Owego, NY– Steven and Cindy Dunlap of Owego, NY, were expecting a normal evening as Steven Dunlap left his home for his weekly pizza night with his friends on February 11. Unfortunately, their normal evening became a nightmare when the police decided that the traffic at their home from the elderly woman’s quilting business was indicative of a meth lab.

Cindy Dunlap says she no longer feels safe in her own home. She believes her reputation has been tarnished since the day her husband was pulled out of his car and arrested at gunpoint by six officers last month.  As Steven was taken into custody he repeatedly asked why he was being arrested; the officers would not provide any answers.

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Worried after their friend never arrived, Steven’s friends eventually called Cindy to ask if Steven would be leaving to join them soon.

Horrified that he may have been in an accident, Cindy bolted from her house in a panic to retrace his route. She searched for signs that he might have crashed to see if he had run off of the road.

She was subsequently stopped by officers. Her heart sank as she imagined that they were about to notify her that the worst had happened to her husband.

Cindy was taken into custody and informed that they had a warrant to search her home.  As she watched the officers prepare a battering ram she pleaded with the officers to just open the unlocked door.  They asked to her to confirm that she was giving permission to enter. When she gave permission, they informed her that they would have used the battering ram had she not.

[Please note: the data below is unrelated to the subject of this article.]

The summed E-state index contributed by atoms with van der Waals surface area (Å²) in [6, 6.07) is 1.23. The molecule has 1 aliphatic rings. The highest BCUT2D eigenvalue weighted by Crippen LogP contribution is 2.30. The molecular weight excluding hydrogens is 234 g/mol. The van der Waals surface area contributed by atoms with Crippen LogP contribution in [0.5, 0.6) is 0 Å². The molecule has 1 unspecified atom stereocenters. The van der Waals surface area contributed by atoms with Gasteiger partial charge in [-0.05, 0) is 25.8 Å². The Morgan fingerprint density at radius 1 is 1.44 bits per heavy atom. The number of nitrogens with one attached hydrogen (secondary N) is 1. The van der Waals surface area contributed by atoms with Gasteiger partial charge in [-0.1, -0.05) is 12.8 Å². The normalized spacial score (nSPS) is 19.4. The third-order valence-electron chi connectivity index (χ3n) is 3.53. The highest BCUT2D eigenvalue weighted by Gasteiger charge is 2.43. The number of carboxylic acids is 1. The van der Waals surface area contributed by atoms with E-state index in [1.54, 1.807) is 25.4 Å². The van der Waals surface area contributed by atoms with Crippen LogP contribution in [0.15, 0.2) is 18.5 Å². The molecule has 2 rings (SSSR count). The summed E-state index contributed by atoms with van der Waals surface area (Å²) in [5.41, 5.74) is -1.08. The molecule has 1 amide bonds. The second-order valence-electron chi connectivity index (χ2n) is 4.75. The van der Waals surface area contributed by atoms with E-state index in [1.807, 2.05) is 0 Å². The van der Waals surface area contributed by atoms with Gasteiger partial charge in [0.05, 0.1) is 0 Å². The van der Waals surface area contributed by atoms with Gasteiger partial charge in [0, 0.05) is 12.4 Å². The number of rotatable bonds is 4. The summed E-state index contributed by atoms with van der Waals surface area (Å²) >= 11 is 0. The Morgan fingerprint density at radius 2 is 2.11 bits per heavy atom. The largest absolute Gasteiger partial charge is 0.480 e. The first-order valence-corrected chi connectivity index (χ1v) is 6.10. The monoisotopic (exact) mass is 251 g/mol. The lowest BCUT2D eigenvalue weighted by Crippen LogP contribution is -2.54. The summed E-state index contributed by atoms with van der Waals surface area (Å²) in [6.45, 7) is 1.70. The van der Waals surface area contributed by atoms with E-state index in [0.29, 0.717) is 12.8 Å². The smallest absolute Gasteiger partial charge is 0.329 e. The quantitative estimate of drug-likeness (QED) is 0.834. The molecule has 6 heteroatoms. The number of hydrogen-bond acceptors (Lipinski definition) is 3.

The use of the battering ram would have been completely unnecessary destruction even if the home had been locked, as the officers also had Steven’s keys in their possession.

Search warrants signed by Broome County and Tioga County judges less than 24 hours before the raid indicated investigators were looking for methamphetamine, crack cocaine and firearms, among other things, WNBF reported.

The house had been under surveillance the day of the search, and an officer had noted to Cindy that there had been a lot of visitors.  When she asked him if he had noticed that they were all harmless looking “old ladies,” the officer told her that they couldn’t see the people as they could not find a parking spot close enough.

When the search turned up only quilting supplies from her business of over 20 years and her small dachshund dog, the police left and freed Steven, allowing him to drive himself home.

No apologies were offered despite their obvious and monumental mistake.

Despite being terrified to speak out about the incident, Cindy confronted her fear to speak on air believing that it was important to make sure everyone is aware that if it could happen to her, it could happen to anyone.

“If something goes wrong, who do you call?” she asked.

Luckily for the Dunlap’s, no one was killed or maimed by the negligent actions multiple departments involved in this nonsensical police action. Just who were the police protecting during this raid?

Cassandra Fairbanks’ article appears courtesy of The Free Thought Project.

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